By Frank Richardson and Chris Thomson
Experienced construction estimators know that estimating large and complex commercial projects is both a science and an art. That’s true whether your organization is the contractor planning the project or the owner of the built asset. And it’s especially true when estimating labor costs.
The science of estimating is based on data: historical numbers from previous projects, current numbers based on trends, forward-looking numbers drawn from external sources.
The art of estimating relies on experience. After you estimate enough projects, you gain a feel for when an estimate feels high or low.
Trouble is, art isn’t consistent or repeatable. You might nail an estimate today but badly miss tomorrow. That fact can have negative repercussions for your business.
But what if you could transform estimating so that it’s less art and more science? With the right data and technology, you can. In the process, you can make labor cost estimating a competitive differentiator and a driver of business success.
U.S. construction activity is forecast to ramp up in 2022, especially as COVID-19 wanes and organizations return to the office. Construction costs will likewise continue to rise by up to 7% over the next year.
Labor costs climbed 4.5% in 2021, largely due to scarcity of qualified workers. They’re expected to grow at a similar pace in 2022. President Biden’s Executive Order on Use of Project Labor Agreements could drive further increases for large federal projects.
These trends highlight the importance of accuracy in labor cost estimates. After all, in the US, labor typically accounts for up to 40% of a project’s budget.
The biggest risk in estimating is underbidding or overbidding. Underbid, and your company will realize slimmer margins or even lose money. Overbid, and you risk missing out on the business altogether. Either way, a serious miscalculation could put your enterprise in jeopardy.
Of course, contractors and owners have different mindsets when it comes to under- and overestimating. Owners want estimates on the higher side, especially for government contracts. That’s because if bids are substantially higher than their own estimate, they need to consider narrowing the project scope.
Contractors want estimates to be low enough to win the contract but high enough to earn a profit. In a lean market, they might bid lower than they normally would, accepting that they’ll earn a lower profit. That will let them maintain cashflow and retain their workforce, avoiding business interruptions and layoffs.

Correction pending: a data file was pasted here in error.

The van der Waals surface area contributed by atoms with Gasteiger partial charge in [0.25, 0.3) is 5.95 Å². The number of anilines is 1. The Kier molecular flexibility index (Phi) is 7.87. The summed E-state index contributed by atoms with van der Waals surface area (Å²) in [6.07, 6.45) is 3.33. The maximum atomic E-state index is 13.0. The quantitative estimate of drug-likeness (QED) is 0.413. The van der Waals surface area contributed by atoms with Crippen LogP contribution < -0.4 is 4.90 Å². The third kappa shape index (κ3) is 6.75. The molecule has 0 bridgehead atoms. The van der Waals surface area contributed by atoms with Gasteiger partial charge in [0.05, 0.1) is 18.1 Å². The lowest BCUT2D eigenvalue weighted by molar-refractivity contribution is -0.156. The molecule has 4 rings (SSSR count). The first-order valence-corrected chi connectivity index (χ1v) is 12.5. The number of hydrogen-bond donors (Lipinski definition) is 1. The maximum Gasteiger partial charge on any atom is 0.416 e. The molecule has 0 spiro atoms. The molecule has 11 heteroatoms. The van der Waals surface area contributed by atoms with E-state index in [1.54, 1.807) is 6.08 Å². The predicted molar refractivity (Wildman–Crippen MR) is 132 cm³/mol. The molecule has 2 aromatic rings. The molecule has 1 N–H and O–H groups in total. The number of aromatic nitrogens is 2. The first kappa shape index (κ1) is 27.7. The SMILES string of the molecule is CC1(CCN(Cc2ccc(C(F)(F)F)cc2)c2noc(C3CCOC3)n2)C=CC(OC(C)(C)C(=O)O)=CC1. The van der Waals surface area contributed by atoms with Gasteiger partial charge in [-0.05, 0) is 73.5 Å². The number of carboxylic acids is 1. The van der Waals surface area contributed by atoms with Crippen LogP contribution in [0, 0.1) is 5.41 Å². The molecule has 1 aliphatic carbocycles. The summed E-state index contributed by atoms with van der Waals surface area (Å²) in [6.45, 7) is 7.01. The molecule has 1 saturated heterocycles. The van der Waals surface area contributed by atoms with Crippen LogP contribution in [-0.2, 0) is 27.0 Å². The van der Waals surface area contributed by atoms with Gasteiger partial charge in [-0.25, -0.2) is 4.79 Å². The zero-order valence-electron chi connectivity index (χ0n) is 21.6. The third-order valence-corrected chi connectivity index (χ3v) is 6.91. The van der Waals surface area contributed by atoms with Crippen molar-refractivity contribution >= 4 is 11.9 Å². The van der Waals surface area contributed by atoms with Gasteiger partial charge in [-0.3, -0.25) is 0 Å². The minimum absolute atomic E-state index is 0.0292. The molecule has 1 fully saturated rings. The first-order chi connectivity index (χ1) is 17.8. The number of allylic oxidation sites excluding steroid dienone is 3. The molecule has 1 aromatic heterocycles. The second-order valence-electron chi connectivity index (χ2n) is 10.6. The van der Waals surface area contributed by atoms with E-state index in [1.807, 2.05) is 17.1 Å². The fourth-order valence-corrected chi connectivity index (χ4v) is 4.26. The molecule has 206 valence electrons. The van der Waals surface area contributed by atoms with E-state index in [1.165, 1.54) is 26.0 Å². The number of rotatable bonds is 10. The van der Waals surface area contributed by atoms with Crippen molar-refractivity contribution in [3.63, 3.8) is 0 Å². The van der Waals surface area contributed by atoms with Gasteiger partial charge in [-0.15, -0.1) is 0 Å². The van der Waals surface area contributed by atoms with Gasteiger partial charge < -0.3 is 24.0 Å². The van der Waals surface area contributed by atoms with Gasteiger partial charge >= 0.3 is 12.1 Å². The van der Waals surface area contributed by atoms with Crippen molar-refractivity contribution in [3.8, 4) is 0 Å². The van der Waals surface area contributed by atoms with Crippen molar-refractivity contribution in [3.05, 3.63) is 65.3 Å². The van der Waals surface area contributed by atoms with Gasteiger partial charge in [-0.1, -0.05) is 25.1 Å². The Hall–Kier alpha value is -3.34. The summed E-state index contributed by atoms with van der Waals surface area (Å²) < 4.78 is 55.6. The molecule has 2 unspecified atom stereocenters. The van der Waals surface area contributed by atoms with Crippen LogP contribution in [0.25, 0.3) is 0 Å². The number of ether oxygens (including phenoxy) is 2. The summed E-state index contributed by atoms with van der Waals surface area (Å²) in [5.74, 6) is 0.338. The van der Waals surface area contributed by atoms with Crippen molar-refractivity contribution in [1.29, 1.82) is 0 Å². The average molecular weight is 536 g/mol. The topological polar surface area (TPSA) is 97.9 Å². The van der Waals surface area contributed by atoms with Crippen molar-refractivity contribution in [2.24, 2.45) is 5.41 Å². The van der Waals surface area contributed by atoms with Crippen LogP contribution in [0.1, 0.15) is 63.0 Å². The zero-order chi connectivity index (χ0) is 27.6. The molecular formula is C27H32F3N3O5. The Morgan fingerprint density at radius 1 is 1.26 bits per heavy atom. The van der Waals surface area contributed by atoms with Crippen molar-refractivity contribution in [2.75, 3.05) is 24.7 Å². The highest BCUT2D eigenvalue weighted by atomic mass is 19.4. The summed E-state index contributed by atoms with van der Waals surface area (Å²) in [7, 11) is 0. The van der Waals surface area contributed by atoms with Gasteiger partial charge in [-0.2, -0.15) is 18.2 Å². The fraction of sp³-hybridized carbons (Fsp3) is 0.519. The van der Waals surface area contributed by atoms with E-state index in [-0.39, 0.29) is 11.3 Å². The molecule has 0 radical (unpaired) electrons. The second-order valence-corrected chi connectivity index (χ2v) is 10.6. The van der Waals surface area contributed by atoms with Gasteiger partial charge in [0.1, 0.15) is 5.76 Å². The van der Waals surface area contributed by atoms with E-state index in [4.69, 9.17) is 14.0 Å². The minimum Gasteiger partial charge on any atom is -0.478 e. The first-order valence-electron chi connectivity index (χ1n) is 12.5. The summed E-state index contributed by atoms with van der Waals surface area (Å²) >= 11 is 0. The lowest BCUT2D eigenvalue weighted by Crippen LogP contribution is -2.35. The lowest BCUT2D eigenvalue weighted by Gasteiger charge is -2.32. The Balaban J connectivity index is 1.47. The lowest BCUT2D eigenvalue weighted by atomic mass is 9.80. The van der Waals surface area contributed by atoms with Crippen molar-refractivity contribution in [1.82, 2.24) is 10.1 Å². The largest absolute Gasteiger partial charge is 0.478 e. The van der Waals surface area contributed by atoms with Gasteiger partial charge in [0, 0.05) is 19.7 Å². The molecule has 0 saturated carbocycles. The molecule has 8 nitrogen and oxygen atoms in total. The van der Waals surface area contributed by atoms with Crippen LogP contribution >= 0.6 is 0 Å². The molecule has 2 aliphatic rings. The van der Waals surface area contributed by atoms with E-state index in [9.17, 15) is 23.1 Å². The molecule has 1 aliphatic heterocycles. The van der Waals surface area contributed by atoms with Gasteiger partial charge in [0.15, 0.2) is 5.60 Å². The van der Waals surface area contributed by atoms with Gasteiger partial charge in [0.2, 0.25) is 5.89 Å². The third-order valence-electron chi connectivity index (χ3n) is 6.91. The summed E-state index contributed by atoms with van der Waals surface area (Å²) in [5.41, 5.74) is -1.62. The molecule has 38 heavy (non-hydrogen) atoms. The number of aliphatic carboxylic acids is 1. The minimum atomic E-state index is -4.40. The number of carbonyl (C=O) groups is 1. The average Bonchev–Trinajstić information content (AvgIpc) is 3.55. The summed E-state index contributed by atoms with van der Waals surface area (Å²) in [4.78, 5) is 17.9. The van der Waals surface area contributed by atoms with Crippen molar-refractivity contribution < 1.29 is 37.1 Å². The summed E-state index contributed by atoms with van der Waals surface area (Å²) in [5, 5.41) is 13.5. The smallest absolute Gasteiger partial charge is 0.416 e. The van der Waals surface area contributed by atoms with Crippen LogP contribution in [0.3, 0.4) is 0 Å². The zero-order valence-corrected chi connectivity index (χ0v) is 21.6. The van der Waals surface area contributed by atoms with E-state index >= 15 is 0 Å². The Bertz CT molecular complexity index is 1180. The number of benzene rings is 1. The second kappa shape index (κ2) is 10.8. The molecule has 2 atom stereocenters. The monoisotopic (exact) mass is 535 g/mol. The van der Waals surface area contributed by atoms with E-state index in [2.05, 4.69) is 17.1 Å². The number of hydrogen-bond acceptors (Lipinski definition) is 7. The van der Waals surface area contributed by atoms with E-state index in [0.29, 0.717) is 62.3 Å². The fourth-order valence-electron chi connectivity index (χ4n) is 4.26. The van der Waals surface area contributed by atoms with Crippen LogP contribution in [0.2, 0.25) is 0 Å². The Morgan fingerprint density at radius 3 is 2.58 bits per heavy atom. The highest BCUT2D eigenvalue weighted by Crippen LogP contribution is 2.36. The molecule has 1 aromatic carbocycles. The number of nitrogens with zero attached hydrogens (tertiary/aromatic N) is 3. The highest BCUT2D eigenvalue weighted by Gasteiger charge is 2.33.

Why are under- and overbidding so common in estimating costs? Because in estimating, there are knowns and unknowns. And labor involves a lot of unknowns.
Equipment and material costs are almost always easier to predict. Yes, pricing and availability of equipment and fuel can vary. But whether you own, lease or rent, equipment essentially costs what it costs.
Likewise, pricing for materials such as timber and steel can be unpredictable – especially as tariffs are implemented or repealed. But overall, material costs what it costs.
Labor isn’t so cut and dried. Sure, there’s a going rate for particular talent in a particular market, and union labor rates aren’t negotiable. But many factors that affect labor costs are unknowns. Most notable is productivity, which can have a huge impact on the cost of labor.
The good news is that the right data and technology can help you turn unknowns into knowns – and get control of material, equipment, and labor costs.
Start with a trusted advisor that has extensive experience in estimating labor costs. It’s crucial to have valid baseline numbers that are built on real-world scenarios and that factor in both historical data and current trends. A qualified consultant can provide reliable baselines that break down costs by prep-work time, direct-work time, and nonproductive time.
Then, effective software can equip you with purpose-built tools to help make consistent, accurate cost estimates. The solution should allow you to work with many thousands of unit line items that are researched, validated, and routinely updated by knowledgeable cost engineers.
A cloud-based platform can give key stakeholders access to projects from any location and on any device. A dashboard view should enable you to review estimates through a single interface, with a real-time view of estimate status. Collaboration features should allow multiple estimators to work together and co-edit as needed.
As the volume of construction projects increases, and as construction costs remain volatile, cost estimating will be a challenge. But with the right data and technology, estimating labor costs can become consistent and accurate – and help contribute to business success.
CostCenter’s cost estimating tools give you the power to create detailed estimates backed by accurate construction cost book data. If you’re looking to utilize intuitive estimating software to place better bids, visit costcenter.com.
About the Authors
Frank Richardson is the Senior Cost Analyst for CostCenter’s database of constructive tasks and assemblies. CostCenter is an advanced facility lifecycle solution that empowers professionals with cost estimating tools and current cost data.
Chris Thomson is a Senior Professional Engineer for Acuity Engineering and Consulting. By applying sustainable business practices, proven project management techniques, and effective cost analysis and engineering principles, Acuity Engineering and Consulting helps our clients manage costs, risks, and schedules.
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